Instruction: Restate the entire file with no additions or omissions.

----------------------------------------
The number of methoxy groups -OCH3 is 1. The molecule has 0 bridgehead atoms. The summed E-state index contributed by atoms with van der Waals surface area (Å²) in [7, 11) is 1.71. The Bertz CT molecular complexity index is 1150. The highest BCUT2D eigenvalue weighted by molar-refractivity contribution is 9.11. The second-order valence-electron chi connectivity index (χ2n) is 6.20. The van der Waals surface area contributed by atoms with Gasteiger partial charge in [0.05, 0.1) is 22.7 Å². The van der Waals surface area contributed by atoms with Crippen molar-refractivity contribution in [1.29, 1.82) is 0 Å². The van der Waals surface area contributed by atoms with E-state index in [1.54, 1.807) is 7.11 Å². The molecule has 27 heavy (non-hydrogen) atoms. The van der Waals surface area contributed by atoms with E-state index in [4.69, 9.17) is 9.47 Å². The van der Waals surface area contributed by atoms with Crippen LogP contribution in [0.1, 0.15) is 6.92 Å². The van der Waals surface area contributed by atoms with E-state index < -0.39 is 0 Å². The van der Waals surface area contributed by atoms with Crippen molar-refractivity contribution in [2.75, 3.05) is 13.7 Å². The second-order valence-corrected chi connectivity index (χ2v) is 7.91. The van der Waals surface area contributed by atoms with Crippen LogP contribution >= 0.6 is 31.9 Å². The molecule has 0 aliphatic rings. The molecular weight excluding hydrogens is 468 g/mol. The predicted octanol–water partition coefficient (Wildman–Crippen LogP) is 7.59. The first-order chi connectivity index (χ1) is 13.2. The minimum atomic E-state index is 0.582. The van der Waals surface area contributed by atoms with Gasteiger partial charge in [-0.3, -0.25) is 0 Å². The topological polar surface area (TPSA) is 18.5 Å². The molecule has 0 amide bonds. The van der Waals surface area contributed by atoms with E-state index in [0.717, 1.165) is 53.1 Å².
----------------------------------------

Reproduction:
The number of methoxy groups -OCH3 is 1. The molecule has 0 bridgehead atoms. The summed E-state index contributed by atoms with van der Waals surface area (Å²) in [7, 11) is 1.71. The Bertz CT molecular complexity index is 1150. The highest BCUT2D eigenvalue weighted by molar-refractivity contribution is 9.11. The second-order valence-electron chi connectivity index (χ2n) is 6.20. The van der Waals surface area contributed by atoms with Gasteiger partial charge in [0.05, 0.1) is 22.7 Å². The van der Waals surface area contributed by atoms with Crippen molar-refractivity contribution in [1.29, 1.82) is 0 Å². The van der Waals surface area contributed by atoms with E-state index in [1.54, 1.807) is 7.11 Å². The molecule has 27 heavy (non-hydrogen) atoms. The van der Waals surface area contributed by atoms with E-state index in [4.69, 9.17) is 9.47 Å². The van der Waals surface area contributed by atoms with Crippen LogP contribution in [0.1, 0.15) is 6.92 Å². The van der Waals surface area contributed by atoms with E-state index < -0.39 is 0 Å². The van der Waals surface area contributed by atoms with Crippen molar-refractivity contribution in [2.75, 3.05) is 13.7 Å². The second-order valence-corrected chi connectivity index (χ2v) is 7.91. The van der Waals surface area contributed by atoms with Crippen LogP contribution >= 0.6 is 31.9 Å². The molecule has 0 aliphatic rings. The molecular weight excluding hydrogens is 468 g/mol. The predicted octanol–water partition coefficient (Wildman–Crippen LogP) is 7.59. The first-order chi connectivity index (χ1) is 13.2. The minimum atomic E-state index is 0.582. The van der Waals surface area contributed by atoms with Gasteiger partial charge in [-0.3, -0.25) is 0 Å². The topological polar surface area (TPSA) is 18.5 Å². The molecule has 0 amide bonds. The van der Waals surface area contributed by atoms with E-state index in [0.717, 1.165) is 53.1 Å².